In order to generate an increase in wake size, wakeboarders have attempted to overcome the design objectives of traditional water ski boats by adding static ballast to the boat. Such ballast is usually in the form of water filled bags, concrete blocks, or other such weighted objects that disadvantageously occupy inboard passenger space. One other significant disadvantage to static ballast is that it can easily lead to an unsafe overload condition and scuttling.
Wake Surfing: In addition to wake boarding, a novelty sport, occasionally performed in the wave pattern behind a boat, is "wake surfing." This involves performing surfing maneuvers on a conventional surfboard in the wake of a boat, but without the benefit of a tow rope. Wake surfing maneuvers are entirely akin to those performed on natural ocean coastlines. The predominant factor that has limited the popularity and growth of wake surfing as a full-fledged sport has been the lack of boats capable of making good surfable waves at a safe distance behind the boat. More so than wakeboarding, wake surfing requires an even larger wave pattern of "surfable" quality.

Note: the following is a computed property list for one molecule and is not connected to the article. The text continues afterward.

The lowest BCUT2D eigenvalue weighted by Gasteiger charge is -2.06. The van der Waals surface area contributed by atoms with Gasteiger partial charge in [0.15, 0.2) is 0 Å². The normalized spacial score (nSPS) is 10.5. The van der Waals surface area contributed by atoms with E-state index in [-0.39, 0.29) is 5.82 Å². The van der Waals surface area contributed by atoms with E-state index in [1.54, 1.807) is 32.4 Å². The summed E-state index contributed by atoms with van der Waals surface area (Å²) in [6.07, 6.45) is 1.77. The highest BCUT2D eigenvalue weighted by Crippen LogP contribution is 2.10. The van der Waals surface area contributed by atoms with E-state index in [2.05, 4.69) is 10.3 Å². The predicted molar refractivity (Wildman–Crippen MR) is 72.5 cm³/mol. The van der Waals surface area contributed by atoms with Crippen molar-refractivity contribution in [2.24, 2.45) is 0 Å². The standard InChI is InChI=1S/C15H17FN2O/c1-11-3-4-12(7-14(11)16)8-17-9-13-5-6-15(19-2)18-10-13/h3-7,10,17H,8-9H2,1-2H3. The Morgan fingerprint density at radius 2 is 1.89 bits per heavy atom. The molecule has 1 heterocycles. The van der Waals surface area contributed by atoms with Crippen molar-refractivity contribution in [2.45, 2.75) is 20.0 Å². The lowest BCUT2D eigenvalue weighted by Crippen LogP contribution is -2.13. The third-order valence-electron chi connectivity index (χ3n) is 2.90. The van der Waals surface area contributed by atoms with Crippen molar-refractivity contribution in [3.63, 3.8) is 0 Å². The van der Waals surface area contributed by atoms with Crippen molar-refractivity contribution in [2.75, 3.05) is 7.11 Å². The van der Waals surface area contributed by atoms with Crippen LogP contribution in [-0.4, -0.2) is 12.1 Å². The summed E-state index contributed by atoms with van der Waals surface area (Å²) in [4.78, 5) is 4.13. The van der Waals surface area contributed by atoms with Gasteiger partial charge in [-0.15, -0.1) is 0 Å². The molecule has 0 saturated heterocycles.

Generation of sufficiently large (at least 3 feet [1 meter]), steep, surfable quality waves with a conventional ski boat is not currently possible. Even a ski boat ballasted for wakeboarding will only produce a wave of no more than about 18 inches (0.5 meter) in height. To create the maximum size wave typically involves a reduction in speed to what is technically termed the `hull speed` (to be discussed), which in the case of a standard water ski boat is approximately 10 mph or less. At such speeds, the waves created by the boat are typically within a few feet of the boat's transom, as well as the exhaust and propeller, making wake surfing using conventional ski-boats difficult to perform, unhealthy and dangerous. At a minimum, one would prefer waves behind the boat that are sufficiently steep and concave in shape to allow the performance of advanced surfing maneuvers, e.g., bottom turns, cutbacks, floaters, aerials, tailslides, etc., at least 15 feet (5 meters) away from the boat.